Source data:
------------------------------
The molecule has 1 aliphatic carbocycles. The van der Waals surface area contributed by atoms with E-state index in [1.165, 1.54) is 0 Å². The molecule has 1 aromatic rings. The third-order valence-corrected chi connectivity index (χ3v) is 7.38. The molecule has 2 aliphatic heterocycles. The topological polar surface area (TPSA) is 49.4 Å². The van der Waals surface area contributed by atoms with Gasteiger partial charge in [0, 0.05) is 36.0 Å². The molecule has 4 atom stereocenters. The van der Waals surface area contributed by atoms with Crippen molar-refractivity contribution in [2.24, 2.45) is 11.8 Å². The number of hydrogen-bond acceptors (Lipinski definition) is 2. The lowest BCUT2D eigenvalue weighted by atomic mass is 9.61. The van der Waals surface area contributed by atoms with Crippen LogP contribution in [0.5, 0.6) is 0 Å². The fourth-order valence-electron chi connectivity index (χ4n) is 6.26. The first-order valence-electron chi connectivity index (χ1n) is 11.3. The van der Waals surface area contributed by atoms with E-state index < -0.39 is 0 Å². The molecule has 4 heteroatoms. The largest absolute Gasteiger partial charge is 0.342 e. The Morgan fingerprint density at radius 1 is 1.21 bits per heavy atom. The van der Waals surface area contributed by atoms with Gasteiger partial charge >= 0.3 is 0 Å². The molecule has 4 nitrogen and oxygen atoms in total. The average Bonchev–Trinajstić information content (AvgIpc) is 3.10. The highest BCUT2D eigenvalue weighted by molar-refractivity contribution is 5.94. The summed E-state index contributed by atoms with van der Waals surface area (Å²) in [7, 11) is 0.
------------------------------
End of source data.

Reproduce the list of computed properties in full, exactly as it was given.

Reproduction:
The molecule has 1 aliphatic carbocycles. The van der Waals surface area contributed by atoms with E-state index in [1.165, 1.54) is 0 Å². The molecule has 1 aromatic rings. The third-order valence-corrected chi connectivity index (χ3v) is 7.38. The molecule has 2 aliphatic heterocycles. The topological polar surface area (TPSA) is 49.4 Å². The van der Waals surface area contributed by atoms with Gasteiger partial charge in [0, 0.05) is 36.0 Å². The molecule has 4 atom stereocenters. The van der Waals surface area contributed by atoms with Crippen molar-refractivity contribution in [2.24, 2.45) is 11.8 Å². The number of hydrogen-bond acceptors (Lipinski definition) is 2. The lowest BCUT2D eigenvalue weighted by atomic mass is 9.61. The van der Waals surface area contributed by atoms with Crippen LogP contribution in [0.5, 0.6) is 0 Å². The fourth-order valence-electron chi connectivity index (χ4n) is 6.26. The first-order valence-electron chi connectivity index (χ1n) is 11.3. The van der Waals surface area contributed by atoms with E-state index < -0.39 is 0 Å². The molecule has 4 heteroatoms. The largest absolute Gasteiger partial charge is 0.342 e. The Morgan fingerprint density at radius 1 is 1.21 bits per heavy atom. The van der Waals surface area contributed by atoms with Gasteiger partial charge >= 0.3 is 0 Å². The molecule has 4 nitrogen and oxygen atoms in total. The average Bonchev–Trinajstić information content (AvgIpc) is 3.10. The highest BCUT2D eigenvalue weighted by molar-refractivity contribution is 5.94. The summed E-state index contributed by atoms with van der Waals surface area (Å²) in [7, 11) is 0.